Fixed Income Specialist, Saxo Bank
Summary: The European Central Bank’s Mario Draghi waxed extremely dovish yesterday and the market therefore expects the Federal Reserve’s Jay Powell to follow suit tonight and lay out the path for a US rate cut next month.
As a matter of fact, we don’t believe that data are as bad as they seem. There may be reason to loosen monetary policy when considering inflation as it is well anchored or even trending lower. However, other data indicate that a rate cut might be premature. For example, unemployment is near its natural rate and wages are still supported. In addition, we must remember that there is still uncertainty surrounding how tariffs will impact inflation, which makes an argument for the Fed to be more patient and wait for more data.
Instead of cutting interest rates the Fed might use other tools such as tapering the quantitative tightening to end its balance sheet reduction, thus allowing time to wait for more data and delay interest rates cuts. After all, if you can only cut interest rates eight times from current levels, you don’t want to waste this tool when you don’t really need it.
We believe that if the Fed sounds as dovish as the market expects it to be and prepares for a rate cut as early as next month, this can only mean that the Fed has lost operational independence and is meekly toeing the White House line or that it has more information than the market has regarding a deterioration of the economy.
Either way, the news is not going to be positive and the fixed income market will react to both outcomes.
After the rally in US sovereigns the biggest problem at this point is that if the Fed does not deliver on market expectations there could be a sell-off, especially in the shortest part of the yield curve. We believe that the Fed will use neutral language to avoid provoking volatility in the market. However, if investors suspect that three rate cuts are not realistic, we can expect some adjustments in bond valuations.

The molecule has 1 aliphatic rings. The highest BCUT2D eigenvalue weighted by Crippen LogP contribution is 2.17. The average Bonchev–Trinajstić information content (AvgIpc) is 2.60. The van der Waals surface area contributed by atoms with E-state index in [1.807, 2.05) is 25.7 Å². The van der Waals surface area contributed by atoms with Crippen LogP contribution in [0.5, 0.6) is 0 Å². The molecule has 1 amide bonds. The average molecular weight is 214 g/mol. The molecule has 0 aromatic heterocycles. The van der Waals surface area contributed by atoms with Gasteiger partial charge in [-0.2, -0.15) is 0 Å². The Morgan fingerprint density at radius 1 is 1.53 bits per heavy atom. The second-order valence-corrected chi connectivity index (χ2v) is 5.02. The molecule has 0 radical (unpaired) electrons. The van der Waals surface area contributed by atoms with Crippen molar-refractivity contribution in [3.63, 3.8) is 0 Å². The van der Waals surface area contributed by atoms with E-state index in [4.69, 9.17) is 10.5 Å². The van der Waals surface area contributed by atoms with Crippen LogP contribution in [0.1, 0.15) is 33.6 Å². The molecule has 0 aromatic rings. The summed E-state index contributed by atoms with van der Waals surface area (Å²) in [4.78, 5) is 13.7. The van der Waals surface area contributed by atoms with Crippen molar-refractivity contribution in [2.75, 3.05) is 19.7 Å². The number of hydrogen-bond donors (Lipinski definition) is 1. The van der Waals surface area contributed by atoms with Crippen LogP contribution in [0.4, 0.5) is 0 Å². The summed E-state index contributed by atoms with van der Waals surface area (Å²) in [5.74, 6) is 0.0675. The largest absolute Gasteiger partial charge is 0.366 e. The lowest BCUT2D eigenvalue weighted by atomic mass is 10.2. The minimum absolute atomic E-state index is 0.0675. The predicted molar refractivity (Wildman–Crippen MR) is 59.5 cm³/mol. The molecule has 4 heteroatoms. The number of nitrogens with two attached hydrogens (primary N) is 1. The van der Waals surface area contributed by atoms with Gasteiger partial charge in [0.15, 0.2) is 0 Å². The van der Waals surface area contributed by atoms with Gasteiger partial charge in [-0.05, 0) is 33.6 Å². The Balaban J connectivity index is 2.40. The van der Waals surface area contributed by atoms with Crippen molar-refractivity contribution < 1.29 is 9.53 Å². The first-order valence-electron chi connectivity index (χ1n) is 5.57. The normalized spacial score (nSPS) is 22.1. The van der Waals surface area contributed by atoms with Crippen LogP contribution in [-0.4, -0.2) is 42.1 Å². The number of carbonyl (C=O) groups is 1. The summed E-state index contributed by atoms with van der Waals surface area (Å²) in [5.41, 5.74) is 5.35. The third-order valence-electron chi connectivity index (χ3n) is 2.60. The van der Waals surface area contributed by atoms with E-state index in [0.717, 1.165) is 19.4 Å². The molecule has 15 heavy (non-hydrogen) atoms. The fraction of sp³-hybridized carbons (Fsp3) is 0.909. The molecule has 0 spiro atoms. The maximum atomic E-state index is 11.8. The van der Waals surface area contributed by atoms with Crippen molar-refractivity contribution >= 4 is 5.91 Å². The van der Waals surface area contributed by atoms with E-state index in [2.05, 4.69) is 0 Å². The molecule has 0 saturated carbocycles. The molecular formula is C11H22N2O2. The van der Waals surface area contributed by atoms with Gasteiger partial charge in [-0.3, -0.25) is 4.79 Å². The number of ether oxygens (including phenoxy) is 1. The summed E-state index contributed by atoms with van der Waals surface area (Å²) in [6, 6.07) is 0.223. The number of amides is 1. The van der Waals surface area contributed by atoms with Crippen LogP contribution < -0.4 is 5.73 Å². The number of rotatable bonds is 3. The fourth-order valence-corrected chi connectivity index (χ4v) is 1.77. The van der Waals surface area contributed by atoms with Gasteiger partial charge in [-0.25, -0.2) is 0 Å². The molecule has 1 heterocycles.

If that were to be the case, we believe that the shortest part of the curve would rise faster than the longer end, due to the fact that while investors would keep their investment in the longer part of the curve due to fears of a trade war and uncertainties regarding foreign policy, especially a confrontation with Iran, the short-term part of the curve at the moment is uniquely linked and dependent on central bank monetary policy. This might be the last element that may provoke the very much feared inversion of the US yield curve.
While in both scenarios of very dovish or mildly dovish Fed we believe that investment grade corporate spreads will be supported by investors, while junk issuances would be very sensitive should the Fed fail to live up to the market’s expectations.
Indeed, as we can see from Figure 2, the rally in treasuries in the past few days pushed riskier assets to tighten faster than higher-quality bonds. High yield corporate spreads now are trading at levels previously seen at the end of 2016 when the economy was in a better shape and pointing towards a recovery and Fed tapering was just starting to be discussed.
We believe that at these levels there is not much convenience in hunting for yield in the junk space for the simple reason that there are too many things that can go wrong: policy expectations not matching the Fed decision, trade war developments and high leverage in the system. As we have mentioned many times, opportunities can still be found but it is important that investors stay cautious and pick up only selected names in the high yield space, while focusing on the IG space for the greatest part of their portfolio.
There may be opportunities arising from higher quality junk bonds if their values correct in case the Fed disappoints, especially when looking at short-term maturities. However, we believe that it does not make sense to pick up risky assets for less than 150 basis points over Treasuries at this point in time as it is still possible to find investment grade corporates offering such return.
For example, Sprint with a coupon of 3.36% and maturity September 2021 (US85208NAA81) is offering a yield of 3% which is 100 bps over Treasuries. Similarly, General Motors with a coupon of 3.2% and maturity July 2021 (US37045XBM74) also offers 3% in yield with an even shorter maturity. If trade tariffs don’t scare investors, then the issuance of Ford that we have highlighted in earlier articles with a coupon of 3.336% and maturity March 2021 (US345397XW88) offers a yield of 3.20%, 125bps over the treasuries for just one year and nine months risk.